Citation: Brian F. Harrison and Melissa R. Michelson, New York, NY, Oxford University Press, 2017, 240 pp.

Generally speaking, public attitudes and opinions tend to remain stable over time — examples of this constancy can be seen upon assessing support for abortion rights, the death penalty or public opinions about paying taxes. Incongruent with this claim, public support of LGBT rights and marriage equality have skyrocketed in recent decades. This major change in public opinion leads to questions such as, What is causing this attitudinal shift? How does one’s identity impact their perceptions and opinions? And could identity-priming help facilitate attitudinal change? In their book Listen, We Need to Talk, Brian Harrison, PhD, and Melissa Michelson, PhD, seek to answer these questions and more.

Through randomized experimental trials, Harrison and Michelson investigated public attitudes surrounding LGBT rights and more specifically marriage equality, while also testing their Theory of Dissonant Identity Priming (TDIP). TDIP hypothesizes that participants are more likely to be open to attitudinal change if they share an in-group identity with the person delivering a prime. In other words, if they share a part of their identity with the experimenter, they will be more open or motivated to hear what is being said and experience a shift in attitude or belief — even if the prime is dissonant to opinions commonly held by their identity. This theory taps into the fundamental need for inherent positive self-regard and both expectancy confirmation and violation. Harrison and Michelson hypothesize that the power of shared in-group identity will allow participants to become open to attitudinal shifts when presented with otherwise potentially dissonant primes in support of marriage equality. They believe that these dissonant primes in combination with a shared in-group identity will cause “cognitive speedbumps.” hopefully allowing for attitudinal change.

In order to facilitate this, Harrison and Michelson conducted 17 randomized-control experiments, 14 of which directly tested their theory. These experiments utilized face-to-face interaction, telephone communication and online surveys to collect participant data. Their aim was to test various in-group identity primes to include: sports team affiliation, religious identity, ethnoracial identity and political partisanship. Within these various groups, some have historically been more accepting and supportive of LGBT rights and marriage equality, while others have not. For example among sports fans, notoriously the NFL and football fans have endorsed a culture of homophobia, while the NHL has made numerous efforts to support and affirm LGBT persons. In order to test the efficacy of TDIP, Harrison and Michelson conducted five sports-related experiments, three of which were aimed at professional football fans and one each for hockey and baseball.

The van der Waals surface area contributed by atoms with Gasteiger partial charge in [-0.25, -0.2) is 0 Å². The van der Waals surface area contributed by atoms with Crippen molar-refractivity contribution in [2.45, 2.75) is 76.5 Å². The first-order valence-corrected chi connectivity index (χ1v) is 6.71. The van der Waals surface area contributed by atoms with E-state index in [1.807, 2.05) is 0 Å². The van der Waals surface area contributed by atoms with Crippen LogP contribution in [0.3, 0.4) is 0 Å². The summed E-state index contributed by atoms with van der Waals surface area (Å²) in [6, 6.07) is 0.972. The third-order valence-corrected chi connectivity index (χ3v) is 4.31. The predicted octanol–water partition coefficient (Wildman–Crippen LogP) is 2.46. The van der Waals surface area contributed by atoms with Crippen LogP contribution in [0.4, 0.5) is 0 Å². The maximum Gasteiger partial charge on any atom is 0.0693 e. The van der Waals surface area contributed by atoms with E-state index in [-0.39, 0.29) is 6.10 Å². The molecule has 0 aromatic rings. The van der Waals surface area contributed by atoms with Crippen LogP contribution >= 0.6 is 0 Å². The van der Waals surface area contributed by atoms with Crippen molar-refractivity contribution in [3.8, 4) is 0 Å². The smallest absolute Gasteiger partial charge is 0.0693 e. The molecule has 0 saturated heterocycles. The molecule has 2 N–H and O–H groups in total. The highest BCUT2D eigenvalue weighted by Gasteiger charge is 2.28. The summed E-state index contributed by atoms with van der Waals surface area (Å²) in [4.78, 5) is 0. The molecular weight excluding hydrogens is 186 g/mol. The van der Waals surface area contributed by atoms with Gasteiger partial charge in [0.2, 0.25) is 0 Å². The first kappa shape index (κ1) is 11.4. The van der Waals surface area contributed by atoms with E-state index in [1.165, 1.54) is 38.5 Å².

Their third football experiment consisted of undergraduate volunteers surveying passersby in Appleton, Wis., a place where for many ardently supporting the Green Bay Packers is a particularly salient part of their identity. The surveys these students were handing out first asked questions concerning the participant's affection for or indifference for the Green Bay Packers, and then they were exposed to either a treatment or control elite prime. A prime is considered an "elite prime" if it comes from an influential member of the identity group. In this case, half of the surveys handed out contained the elite prime stating that the “Green Bay Packers Hall of Famer LeRoy Butler… supports same-sex marriage. What do you think?” and the other half contained a control of the same text but instead referenced the rap music icon Jay-Z. The results showed a significant increase in support for marriage equality among Packers fans who were exposed to the elite in-group prime of LeRoy Butler. In fact, support for marriage equality was 14 percentage points higher among Packers fans who were shown this prime versus the control prime of Jay-Z.

This model remained largely consistent for the remaining experiments which covered religiosity, ethnoracial diversity and political partisanship. The authors discuss how, generally speaking, more secular persons tend to support marriage equality, while more religious persons do not. Ethnoracial comparisons from their study concluded white persons were the most accepting of marriage equality, followed closely by Latino persons, while Black persons were markedly the least accepting of the three. And lastly, more liberal persons and Democrats tend to support marriage equality, while conservatives and Republicans tend to oppose. Authors of the book speculate on the intersectional impact of identities. For example, a potential for increased religiosity among African Americans contributing to their continued disapproval of LGBT persons.

This book, while covering a wide breadth of populations, experimental methodologies and technical jargon, is written in a way which is approachable for persons both in and out of academia. It provides highly detailed statistics, tables and appendices, while also covering necessary historical and background information concerning the fight for equal rights among LGBT persons. Harrison and Michelson, both professors of political science, made sure that their “pracademic” book would not only focus on answering abstract, ethereal questions but would also speak to the active practitioner and address their concerns. This book is a timely and informative piece and a must-read for any and all interested in LGBT rights, marriage equality, identity-priming and attitudinal change.